Mirena IUD Side Effects and Complications

The Mirena IUD was originally approved for contraceptive use in 2000. In January 2010, the FDA approved the use of Mirena for the treatment of heavy menstrual bleeding in women who have given birth. The Mirena IUD is the only intrauterine device currently approved for this indication. Mirena is indicated for intrauterine contraception for up to 5 years. At that point, the system should be replaced if continued contraception is desired. Mirena is only recommended for women who have had at least one child.

Mirena consists of a T-shaped polyethylene frame (Tbody) with a steroid reservoir (hormone elastomer core) around the vertical stem. The steroid reservoir contains the progestogen levonorgestrel, which is secreted slowly into the uterus over time upon the insertion of Mirena by a trained healthcare provider.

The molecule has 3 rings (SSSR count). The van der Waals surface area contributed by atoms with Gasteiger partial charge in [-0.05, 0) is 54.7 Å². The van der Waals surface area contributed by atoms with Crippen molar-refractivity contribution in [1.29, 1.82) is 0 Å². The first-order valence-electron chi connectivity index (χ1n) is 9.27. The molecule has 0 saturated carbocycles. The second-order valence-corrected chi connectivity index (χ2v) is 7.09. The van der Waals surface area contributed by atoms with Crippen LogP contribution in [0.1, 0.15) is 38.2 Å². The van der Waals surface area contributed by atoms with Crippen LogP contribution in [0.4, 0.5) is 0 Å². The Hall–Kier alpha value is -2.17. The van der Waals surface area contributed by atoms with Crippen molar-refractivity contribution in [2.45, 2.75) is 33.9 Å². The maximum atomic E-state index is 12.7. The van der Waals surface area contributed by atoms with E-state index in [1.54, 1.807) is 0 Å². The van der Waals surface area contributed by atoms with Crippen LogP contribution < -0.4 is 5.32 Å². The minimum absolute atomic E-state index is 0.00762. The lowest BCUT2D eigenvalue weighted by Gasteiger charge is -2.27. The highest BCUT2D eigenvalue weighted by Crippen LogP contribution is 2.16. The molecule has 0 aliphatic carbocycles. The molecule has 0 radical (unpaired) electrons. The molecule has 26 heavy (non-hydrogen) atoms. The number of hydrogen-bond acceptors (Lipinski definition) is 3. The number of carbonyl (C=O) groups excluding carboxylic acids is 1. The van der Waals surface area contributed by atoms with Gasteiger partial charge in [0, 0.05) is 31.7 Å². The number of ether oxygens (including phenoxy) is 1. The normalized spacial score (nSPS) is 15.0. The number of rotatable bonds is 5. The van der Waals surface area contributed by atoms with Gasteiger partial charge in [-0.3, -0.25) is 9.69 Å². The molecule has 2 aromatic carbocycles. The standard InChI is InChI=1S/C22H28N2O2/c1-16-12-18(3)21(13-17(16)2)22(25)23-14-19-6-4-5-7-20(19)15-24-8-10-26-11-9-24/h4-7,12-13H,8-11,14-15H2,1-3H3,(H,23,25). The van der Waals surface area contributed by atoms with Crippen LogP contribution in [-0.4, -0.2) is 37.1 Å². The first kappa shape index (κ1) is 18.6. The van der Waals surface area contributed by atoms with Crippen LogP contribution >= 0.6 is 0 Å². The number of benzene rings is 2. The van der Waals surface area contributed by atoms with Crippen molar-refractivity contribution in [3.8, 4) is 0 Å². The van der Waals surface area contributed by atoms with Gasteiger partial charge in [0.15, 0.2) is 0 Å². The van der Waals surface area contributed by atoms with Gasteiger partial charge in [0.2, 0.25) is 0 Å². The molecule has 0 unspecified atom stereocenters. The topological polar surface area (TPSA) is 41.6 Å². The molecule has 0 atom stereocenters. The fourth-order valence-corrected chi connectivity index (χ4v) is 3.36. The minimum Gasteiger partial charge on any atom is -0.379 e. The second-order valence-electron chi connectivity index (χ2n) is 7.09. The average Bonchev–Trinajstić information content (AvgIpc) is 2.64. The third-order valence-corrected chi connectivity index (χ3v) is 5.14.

Since its approval, serious Mirena side effects have included ectopic pregnancy, intrauterine pregnancy (a pregnancy in the uterus with the IUD in place), group A streptococcal sepsis, pelvic inflammatory disease (PID), embedment of the device in the uterine wall, and perforation of the uterine wall or cervix. Other common Mirena side effects include irregular spotting or bleeding, headaches, ovarian cysts, vaginitis, painful menstruation, pelvic pain, and breast tenderness.

In June 2010, the Canadian regulatory agency, Health Canada, reminded healthcare providers there of important safety information regarding reports of uterine perforation in women using Mirena. According to Health Canada, Bayer Inc. continues to receive post-market reports of uterine perforation associated with the use of Mirena.

According to Health Canada, some cases of Mirena uterine perforation were not detected during or immediately after the insertion. The risk of perforation may be increased with use in the post-partum period, during lactation, and in women with an atypical uterine anatomy (such as fixed retroverted uterus). Uterine perforation may occur with Mirena at the time of insertion or after the insertion with limited clinical symptoms, Health Canada said.